Q&A: Take Over and Destroy, Dec. 12 at Ryleigh’s

Take Over and Destroy / Photo by Alex Bank Rollins

The destroying part remains to be seen, but Arizona’s Take Over and Destroy is currently well on their way to taking over the music world.

The band recently signed with independent metal giant Prosthetic Records (Lamb of God, Testament, All That Remains) and their music has featured on Noisey, Pitchfork, Stereogum, BrooklynVegan, and many other prominent music sites. The group describes themselves as “An American rock & roll band from the 1970s trapped inside of a Scandinavian metal band from the early 1990s, scoring a John Carpenter film.”

One of the band’s guitarists, Oklahoma native Nate Garrett, lived in Fayetteville for many years. During his time in NWA, Nate performed with a number of local bands including Queen Beast, The Arrowhead Project, Sinking South, and Friday, Maybe Saturday. The band is currently on a national tour to promote their most recent album, 2014’s “Vacant Face”, which was released via their own label Comfort Point.

Who: Take Over and Destroy / Lament Cityscape / Friday, Maybe Saturday
When: 9 p.m. Saturday, Dec. 12, 2015
Where: Ryleigh’s, 313 W. Dickson St., Fayetteville
Cost: $5

They will perform at Ryleigh’s on Saturday, Dec. 12 with tour-mates Lament Cityscape and one of Nate’s former bands, locals Friday, Maybe Saturday. The cover is $5 and the show begins at 9 p.m. Nate was kind enough to answer some questions for us via e-mail.

Take Over and Destroy recently signed with Prosthetic Records. That’s an amazing accomplishment in today’s music industry. Can you tell us about the signing and what this means for you going forward?
Amazing is a strong word, thank you. It is indeed difficult to get signed in the traditional sense nowadays. It takes a lot of hard work and staying absolutely relentless on all fronts, whether it’s writing, touring, recording, handling press, online sales, whatever. We’re grateful that Prosthetic appreciates how much we’ve dedicated ourselves to this pursuit. We were contacted by the label via e-mail. Their A&R guy had been a fan for a while and he reached out. What the signing means going forward is that now we have help and support in a variety of ways from a respected label. On our end, our work ethic will only get stronger, as it has since we started.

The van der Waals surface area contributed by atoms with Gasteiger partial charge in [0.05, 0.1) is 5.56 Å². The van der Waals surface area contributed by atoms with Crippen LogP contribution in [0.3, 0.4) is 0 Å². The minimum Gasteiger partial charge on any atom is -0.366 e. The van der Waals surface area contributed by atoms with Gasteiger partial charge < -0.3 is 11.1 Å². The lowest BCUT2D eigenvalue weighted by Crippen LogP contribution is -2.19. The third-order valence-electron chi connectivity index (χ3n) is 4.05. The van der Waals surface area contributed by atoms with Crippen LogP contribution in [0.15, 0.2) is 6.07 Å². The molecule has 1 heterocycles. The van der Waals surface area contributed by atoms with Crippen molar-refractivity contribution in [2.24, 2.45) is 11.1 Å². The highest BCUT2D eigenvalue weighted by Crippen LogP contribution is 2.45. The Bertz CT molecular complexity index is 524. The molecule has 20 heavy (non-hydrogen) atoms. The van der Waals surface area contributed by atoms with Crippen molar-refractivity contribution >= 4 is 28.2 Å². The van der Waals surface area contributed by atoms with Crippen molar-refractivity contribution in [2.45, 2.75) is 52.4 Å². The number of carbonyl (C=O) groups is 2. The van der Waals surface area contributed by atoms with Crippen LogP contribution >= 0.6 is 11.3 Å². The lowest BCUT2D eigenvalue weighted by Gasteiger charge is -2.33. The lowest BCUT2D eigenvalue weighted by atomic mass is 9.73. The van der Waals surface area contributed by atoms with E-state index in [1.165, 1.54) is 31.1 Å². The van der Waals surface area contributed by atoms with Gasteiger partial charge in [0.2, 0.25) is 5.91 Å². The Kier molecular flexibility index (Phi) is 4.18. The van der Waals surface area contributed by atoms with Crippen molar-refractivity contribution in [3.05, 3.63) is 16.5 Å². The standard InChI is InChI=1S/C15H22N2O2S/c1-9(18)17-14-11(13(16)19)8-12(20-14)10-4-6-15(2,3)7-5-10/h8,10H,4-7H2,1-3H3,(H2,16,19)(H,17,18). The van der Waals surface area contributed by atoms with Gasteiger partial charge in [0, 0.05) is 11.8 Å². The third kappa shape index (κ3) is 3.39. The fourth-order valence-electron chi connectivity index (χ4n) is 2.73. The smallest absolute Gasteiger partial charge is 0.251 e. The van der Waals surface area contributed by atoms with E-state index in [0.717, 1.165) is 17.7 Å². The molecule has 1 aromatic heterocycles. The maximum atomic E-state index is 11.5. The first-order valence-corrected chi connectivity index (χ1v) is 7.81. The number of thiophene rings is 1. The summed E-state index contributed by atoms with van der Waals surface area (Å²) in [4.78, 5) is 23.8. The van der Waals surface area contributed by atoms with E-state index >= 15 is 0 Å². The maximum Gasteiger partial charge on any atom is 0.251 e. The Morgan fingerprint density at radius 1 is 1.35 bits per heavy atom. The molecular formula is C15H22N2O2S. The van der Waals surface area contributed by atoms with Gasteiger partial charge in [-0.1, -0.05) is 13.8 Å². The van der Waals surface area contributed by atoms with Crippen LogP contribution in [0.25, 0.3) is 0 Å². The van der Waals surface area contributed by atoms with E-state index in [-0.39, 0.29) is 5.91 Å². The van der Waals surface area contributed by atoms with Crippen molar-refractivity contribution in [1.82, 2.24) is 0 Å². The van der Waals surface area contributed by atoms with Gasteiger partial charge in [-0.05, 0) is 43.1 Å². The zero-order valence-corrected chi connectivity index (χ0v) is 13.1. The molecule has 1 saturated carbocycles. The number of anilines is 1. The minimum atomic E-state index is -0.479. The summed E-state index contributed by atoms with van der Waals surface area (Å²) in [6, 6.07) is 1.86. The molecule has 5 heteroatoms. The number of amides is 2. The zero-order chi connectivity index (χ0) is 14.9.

Your Prosthetic Records debut is currently scheduled for 2016. Is there anything at all you can tell us about it?
We’re recording with Bob Hoag again. Our relationship gets stronger with each record so it only makes sense. Let’s just say the album title, like the album, will be straightforward and will send a clear, powerful message about where the band is at this juncture. We’re tighter musically than we’ve ever been, and our bond as songwriters is strong. Between the five of us, it’s a totally natural process at this point. We’re all very close personally, and that will show on these songs. At its core, this is a rock and roll record. Of course it’s still heavy and unique, it’s just also focused, concise, and streamlined.

You also recently did personal endorsement deals with ESP Guitars and Lace Pickups. Can you tell us a little bit about that and how it happened?